Fort Hood Army sergeant indicted on murder and two other charges in shooting death of veteran
AUSTIN (Tribune News Service) — A Texas grand jury has indicted a Fort Hood Army sergeant on a murder, deadly conduct and aggravated assault charge in the 2020 shooting death of an Austin protestor, according to his attorney and jail records.
The slaying of Garrett Foster — an Air Force veteran remembered by family and friends as a man dedicated to exercising his Second Amendment rights, stamping out racial injustice and caring for his fiancée — brought national attention and deepened debates over issues, such as protestor safety, self defense and the right to openly carry guns.
Sgt. Daniel Perry turned himself into the Travis County Jail at 2:21 and was released about 15 minutes later on $300,000 bail. His attorney has said previously that Perry was defending himself when he shot Foster.
A fixture in Austin's protests over equality and police brutality last year, Foster was marching in a crowd in downtown Austin July 25. The 28-year-old was carrying an assault-style rifle, which is legal under Texas open carry laws.
Perry was working as an Uber driver the night of the shooting and at 9:50 p.m. he honked his horn while on Fourth Street and then turned onto Congress Avenue, into the crowd of marchers, according to police. Foster's fiancée — Whitney Mitchell, a quadruple amputee who uses a wheelchair — was in the crowd near Foster.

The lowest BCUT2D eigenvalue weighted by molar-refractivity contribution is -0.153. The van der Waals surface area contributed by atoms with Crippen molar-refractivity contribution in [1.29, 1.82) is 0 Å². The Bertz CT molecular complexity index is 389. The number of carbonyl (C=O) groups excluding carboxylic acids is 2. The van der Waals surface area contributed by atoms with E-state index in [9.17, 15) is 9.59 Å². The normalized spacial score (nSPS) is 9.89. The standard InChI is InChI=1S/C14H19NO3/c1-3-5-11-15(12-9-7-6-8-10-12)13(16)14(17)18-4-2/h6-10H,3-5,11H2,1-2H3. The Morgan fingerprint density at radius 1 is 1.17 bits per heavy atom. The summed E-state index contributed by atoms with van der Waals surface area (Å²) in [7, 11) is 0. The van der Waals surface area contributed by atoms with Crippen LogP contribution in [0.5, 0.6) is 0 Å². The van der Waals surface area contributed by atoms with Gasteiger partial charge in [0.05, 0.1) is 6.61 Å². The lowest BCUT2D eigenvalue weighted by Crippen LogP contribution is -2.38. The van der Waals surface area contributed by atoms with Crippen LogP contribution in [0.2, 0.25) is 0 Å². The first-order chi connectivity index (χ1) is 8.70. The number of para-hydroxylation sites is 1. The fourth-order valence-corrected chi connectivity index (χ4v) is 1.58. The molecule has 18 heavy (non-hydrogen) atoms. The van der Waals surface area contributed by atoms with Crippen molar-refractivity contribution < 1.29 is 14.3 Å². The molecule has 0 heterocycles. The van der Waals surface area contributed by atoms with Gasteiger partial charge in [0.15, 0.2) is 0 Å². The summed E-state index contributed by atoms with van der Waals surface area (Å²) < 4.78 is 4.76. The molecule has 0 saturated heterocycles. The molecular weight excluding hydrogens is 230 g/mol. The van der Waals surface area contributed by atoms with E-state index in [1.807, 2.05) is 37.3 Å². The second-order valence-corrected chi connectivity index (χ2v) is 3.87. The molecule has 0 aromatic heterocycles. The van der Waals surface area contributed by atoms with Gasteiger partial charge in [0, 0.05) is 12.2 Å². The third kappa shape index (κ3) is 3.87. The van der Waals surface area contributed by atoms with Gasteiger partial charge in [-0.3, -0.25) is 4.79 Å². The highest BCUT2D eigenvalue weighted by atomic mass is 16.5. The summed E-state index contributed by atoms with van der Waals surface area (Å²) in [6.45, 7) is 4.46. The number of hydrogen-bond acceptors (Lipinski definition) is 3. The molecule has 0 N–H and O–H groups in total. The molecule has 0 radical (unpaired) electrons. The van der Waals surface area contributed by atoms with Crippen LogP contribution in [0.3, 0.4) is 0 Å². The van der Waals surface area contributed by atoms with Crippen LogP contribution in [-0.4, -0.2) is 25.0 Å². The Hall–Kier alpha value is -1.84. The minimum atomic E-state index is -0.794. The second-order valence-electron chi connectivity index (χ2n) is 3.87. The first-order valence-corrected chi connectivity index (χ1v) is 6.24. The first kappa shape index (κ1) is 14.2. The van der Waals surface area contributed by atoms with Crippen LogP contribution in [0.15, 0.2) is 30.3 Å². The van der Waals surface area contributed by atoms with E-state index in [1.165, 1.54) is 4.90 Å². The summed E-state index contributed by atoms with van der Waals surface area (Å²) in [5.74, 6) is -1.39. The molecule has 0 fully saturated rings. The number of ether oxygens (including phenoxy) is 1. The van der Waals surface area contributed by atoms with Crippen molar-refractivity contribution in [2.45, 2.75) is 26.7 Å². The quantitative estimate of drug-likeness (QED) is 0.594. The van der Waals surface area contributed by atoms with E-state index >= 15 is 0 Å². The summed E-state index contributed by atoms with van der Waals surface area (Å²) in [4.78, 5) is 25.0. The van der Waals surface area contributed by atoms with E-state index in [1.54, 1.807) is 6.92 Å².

Police have said Foster approached Perry's car and Perry drew his own weapon and fired, mortally wounding Foster, before driving away and calling 911.
Police detained Perry but did not arrest him in the immediate aftermath of the shooting.
A key issue in the case is whether Foster raised his weapon at Perry. Some witnesses have said that Foster never pointed the gun, keeping it down, but an attorney for Perry has said that police have interviewed several people who corroborated his client's account that Foster pointed the gun at him.
Foster grew up in Plano and had been living in Austin with Mitchell for about two years at the time of his death. The couple had been attending downtown Austin protests against police violence since at least late May, and Foster often had his rifle with him, according to protesters and Foster's family.
Legal experts previously interviewed by the Statesman had said that criminal charges in the case could be unlikely because of state laws giving people wide leeway to protect themselves in the face of perceived danger.
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